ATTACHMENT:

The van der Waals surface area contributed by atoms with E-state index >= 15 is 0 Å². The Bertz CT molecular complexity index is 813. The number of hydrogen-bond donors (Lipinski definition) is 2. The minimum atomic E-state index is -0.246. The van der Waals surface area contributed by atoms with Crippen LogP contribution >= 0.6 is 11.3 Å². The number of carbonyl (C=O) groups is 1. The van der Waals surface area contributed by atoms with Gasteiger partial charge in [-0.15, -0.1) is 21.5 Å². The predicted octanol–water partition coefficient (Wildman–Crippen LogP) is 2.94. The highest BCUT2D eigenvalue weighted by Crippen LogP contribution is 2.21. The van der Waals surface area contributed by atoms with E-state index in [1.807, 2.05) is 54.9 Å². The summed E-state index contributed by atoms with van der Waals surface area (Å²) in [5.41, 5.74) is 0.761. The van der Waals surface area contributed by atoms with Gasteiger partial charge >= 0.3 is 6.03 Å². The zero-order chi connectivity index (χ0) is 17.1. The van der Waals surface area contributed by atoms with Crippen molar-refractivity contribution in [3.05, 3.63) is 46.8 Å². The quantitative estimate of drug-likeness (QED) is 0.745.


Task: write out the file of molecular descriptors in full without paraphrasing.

The van der Waals surface area contributed by atoms with E-state index >= 15 is 0 Å². The Bertz CT molecular complexity index is 813. The number of hydrogen-bond donors (Lipinski definition) is 2. The minimum atomic E-state index is -0.246. The van der Waals surface area contributed by atoms with Crippen LogP contribution >= 0.6 is 11.3 Å². The number of carbonyl (C=O) groups is 1. The van der Waals surface area contributed by atoms with Gasteiger partial charge in [-0.15, -0.1) is 21.5 Å². The predicted octanol–water partition coefficient (Wildman–Crippen LogP) is 2.94. The highest BCUT2D eigenvalue weighted by Crippen LogP contribution is 2.21. The van der Waals surface area contributed by atoms with E-state index in [1.807, 2.05) is 54.9 Å². The summed E-state index contributed by atoms with van der Waals surface area (Å²) in [5.41, 5.74) is 0.761. The van der Waals surface area contributed by atoms with Gasteiger partial charge >= 0.3 is 6.03 Å². The zero-order chi connectivity index (χ0) is 17.1. The van der Waals surface area contributed by atoms with Crippen molar-refractivity contribution in [3.05, 3.63) is 46.8 Å². The quantitative estimate of drug-likeness (QED) is 0.745.